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A Window on Washington Park (1913)

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From his apartment, where he lives a cheerless widower's life, overlooking Washington Park, Alan Dale sees a refined, but poverty-stricken old gentleman on one of the park benches. Calling ... See full summary »

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Cast

Cast overview:
Charles Kent ...
A Lonely Old Man
Tom Powers ...
Courtenay Foote ...
The Old Man as a Youth
Florence Turner ...
The Old Man's Daughter
Leo Delaney ...
The Old Man's Daughter's Husband
Sidney Cummings
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Storyline

From his apartment, where he lives a cheerless widower's life, overlooking Washington Park, Alan Dale sees a refined, but poverty-stricken old gentleman on one of the park benches. Calling his butler, he instructs him to go down and tell the old man he would like to see him. When the butler approaches the elderly man the old fellow is somewhat skeptical, but finally consents to go with him. Alan receives his guest cordially and tells him why he has requested him to come and invites him to dinner. During the meal the old man tells his life's story: how he married a young woman, and after the birth of a little daughter, she died. How his daughter had married a young fellow and gone to live in New York, and how he had lost his money. The last news he had received of her was of her death. As he recites his story visions of the events appear before us and we have no trouble following them. Alan, at the conclusion of the story, eagerly grasps the old gentleman's hand and tells him that he ... Written by Moving Picture World synopsis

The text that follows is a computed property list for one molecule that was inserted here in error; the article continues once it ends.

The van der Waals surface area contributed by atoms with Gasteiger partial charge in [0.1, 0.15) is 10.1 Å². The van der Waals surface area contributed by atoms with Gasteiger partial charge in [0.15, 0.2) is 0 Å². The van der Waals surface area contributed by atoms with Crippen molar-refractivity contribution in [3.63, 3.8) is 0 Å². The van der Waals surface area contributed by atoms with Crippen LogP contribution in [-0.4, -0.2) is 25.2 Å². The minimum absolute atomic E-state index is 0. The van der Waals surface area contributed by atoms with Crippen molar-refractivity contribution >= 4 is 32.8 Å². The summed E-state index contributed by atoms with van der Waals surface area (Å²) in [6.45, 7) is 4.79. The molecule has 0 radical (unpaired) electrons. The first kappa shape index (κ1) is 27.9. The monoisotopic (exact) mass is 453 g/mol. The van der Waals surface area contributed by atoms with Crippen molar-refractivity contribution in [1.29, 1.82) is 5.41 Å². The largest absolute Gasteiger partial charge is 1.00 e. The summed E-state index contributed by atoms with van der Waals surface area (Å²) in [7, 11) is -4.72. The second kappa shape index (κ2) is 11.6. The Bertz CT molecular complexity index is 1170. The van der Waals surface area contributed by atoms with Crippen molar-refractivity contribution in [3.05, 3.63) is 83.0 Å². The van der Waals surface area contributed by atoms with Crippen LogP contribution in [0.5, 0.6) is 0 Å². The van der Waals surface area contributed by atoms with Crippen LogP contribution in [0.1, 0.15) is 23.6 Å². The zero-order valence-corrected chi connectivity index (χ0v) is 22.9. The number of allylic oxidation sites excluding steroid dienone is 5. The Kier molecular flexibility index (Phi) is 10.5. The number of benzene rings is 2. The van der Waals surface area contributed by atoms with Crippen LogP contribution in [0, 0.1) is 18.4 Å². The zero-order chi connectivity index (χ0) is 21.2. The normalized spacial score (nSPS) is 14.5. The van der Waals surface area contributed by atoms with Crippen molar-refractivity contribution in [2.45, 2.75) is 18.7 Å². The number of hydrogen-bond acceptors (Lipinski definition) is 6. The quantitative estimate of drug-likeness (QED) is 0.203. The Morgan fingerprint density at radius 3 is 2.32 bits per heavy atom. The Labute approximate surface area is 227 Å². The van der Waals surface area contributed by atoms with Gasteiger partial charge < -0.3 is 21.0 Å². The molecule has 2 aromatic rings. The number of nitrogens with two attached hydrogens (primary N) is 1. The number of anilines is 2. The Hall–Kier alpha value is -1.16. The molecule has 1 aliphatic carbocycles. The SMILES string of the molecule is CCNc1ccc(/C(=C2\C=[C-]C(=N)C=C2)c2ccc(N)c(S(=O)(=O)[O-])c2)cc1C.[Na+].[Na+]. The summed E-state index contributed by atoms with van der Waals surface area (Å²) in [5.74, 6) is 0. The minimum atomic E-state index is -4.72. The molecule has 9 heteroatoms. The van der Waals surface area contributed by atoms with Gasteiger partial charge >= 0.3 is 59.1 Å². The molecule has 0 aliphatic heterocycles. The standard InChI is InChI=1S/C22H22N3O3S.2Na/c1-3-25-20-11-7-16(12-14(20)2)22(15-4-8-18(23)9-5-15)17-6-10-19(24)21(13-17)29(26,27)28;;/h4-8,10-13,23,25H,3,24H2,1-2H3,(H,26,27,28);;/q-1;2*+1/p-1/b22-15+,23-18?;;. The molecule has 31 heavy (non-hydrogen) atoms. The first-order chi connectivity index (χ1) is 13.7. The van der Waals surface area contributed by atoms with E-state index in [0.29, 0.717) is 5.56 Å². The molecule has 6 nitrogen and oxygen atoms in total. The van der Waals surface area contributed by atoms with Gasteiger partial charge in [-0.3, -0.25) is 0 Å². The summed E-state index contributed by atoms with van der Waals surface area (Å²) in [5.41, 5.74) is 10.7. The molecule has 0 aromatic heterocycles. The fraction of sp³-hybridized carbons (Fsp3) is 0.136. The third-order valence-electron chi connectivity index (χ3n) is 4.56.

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Drama | Short

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Release Date:

30 April 1913 (USA)  »

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1.33 : 1
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User Reviews

 
Wherefore Stopp'st Thou Me?
1 August 2012 | by (New York City) – See all my reviews

Although shot and directed in the standard excellent style of the Vitagraph Studio in this period, the way this melodrama is constructed shows definite signs of padding as well as very slow performances by the actors -- although that may be due to its transference at 16 frames per second. The story is about how her father forbids Florence Turner from marrying a young artist. She runs off with him and many years later her father is still looking for her. It's told within a frame of his recounting the history to a young millionaire and it is very title heavy -- always a sign that something has gone wrong in silent cinema.

There's always some interest to me to see location shooting around New York from a hundred years ago. The Little Church Around the Corner is still there, looking much the same and the brownstones on Washington Square North are recognizable -- even if the millionaires left decades ago when NYU bought them up for student housing. If you want to see for yourself, it's available for viewing on the National Film Preservation website.


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